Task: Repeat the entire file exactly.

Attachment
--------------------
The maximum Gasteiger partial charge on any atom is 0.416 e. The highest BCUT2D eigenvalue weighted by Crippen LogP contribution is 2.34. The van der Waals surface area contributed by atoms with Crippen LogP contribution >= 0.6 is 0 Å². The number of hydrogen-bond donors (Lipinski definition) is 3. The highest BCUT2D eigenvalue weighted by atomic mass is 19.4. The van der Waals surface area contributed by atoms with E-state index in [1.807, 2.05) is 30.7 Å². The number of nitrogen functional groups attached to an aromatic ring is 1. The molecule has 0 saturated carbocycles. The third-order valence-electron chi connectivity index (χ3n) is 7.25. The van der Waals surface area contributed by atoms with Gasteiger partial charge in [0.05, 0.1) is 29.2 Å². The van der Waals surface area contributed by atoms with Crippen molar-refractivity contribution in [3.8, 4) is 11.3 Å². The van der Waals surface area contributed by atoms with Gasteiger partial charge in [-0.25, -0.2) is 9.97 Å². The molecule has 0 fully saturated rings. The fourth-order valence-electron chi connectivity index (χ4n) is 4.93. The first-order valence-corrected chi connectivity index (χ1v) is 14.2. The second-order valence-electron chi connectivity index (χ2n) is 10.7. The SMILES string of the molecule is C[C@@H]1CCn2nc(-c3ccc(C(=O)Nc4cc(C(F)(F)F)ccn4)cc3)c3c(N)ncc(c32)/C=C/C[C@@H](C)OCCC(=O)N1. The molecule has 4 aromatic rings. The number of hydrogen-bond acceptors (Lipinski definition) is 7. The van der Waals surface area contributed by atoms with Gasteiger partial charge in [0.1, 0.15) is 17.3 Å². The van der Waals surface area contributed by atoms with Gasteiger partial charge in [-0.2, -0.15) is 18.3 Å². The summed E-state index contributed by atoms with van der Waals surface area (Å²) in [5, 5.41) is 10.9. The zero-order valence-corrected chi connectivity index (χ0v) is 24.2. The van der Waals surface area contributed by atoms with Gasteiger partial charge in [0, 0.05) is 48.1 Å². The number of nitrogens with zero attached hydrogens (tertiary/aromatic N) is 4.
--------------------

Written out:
The maximum Gasteiger partial charge on any atom is 0.416 e. The highest BCUT2D eigenvalue weighted by Crippen LogP contribution is 2.34. The van der Waals surface area contributed by atoms with Crippen LogP contribution >= 0.6 is 0 Å². The number of hydrogen-bond donors (Lipinski definition) is 3. The highest BCUT2D eigenvalue weighted by atomic mass is 19.4. The van der Waals surface area contributed by atoms with E-state index in [1.807, 2.05) is 30.7 Å². The number of nitrogen functional groups attached to an aromatic ring is 1. The molecule has 0 saturated carbocycles. The third-order valence-electron chi connectivity index (χ3n) is 7.25. The van der Waals surface area contributed by atoms with Gasteiger partial charge in [0.05, 0.1) is 29.2 Å². The van der Waals surface area contributed by atoms with Crippen molar-refractivity contribution in [3.8, 4) is 11.3 Å². The van der Waals surface area contributed by atoms with Gasteiger partial charge in [-0.25, -0.2) is 9.97 Å². The molecule has 0 fully saturated rings. The fourth-order valence-electron chi connectivity index (χ4n) is 4.93. The first-order valence-corrected chi connectivity index (χ1v) is 14.2. The second-order valence-electron chi connectivity index (χ2n) is 10.7. The SMILES string of the molecule is C[C@@H]1CCn2nc(-c3ccc(C(=O)Nc4cc(C(F)(F)F)ccn4)cc3)c3c(N)ncc(c32)/C=C/C[C@@H](C)OCCC(=O)N1. The molecule has 4 aromatic rings. The number of hydrogen-bond acceptors (Lipinski definition) is 7. The van der Waals surface area contributed by atoms with Gasteiger partial charge in [0.1, 0.15) is 17.3 Å². The van der Waals surface area contributed by atoms with Gasteiger partial charge in [-0.2, -0.15) is 18.3 Å². The summed E-state index contributed by atoms with van der Waals surface area (Å²) in [5, 5.41) is 10.9. The zero-order valence-corrected chi connectivity index (χ0v) is 24.2. The van der Waals surface area contributed by atoms with Gasteiger partial charge in [0, 0.05) is 48.1 Å². The number of nitrogens with zero attached hydrogens (tertiary/aromatic N) is 4.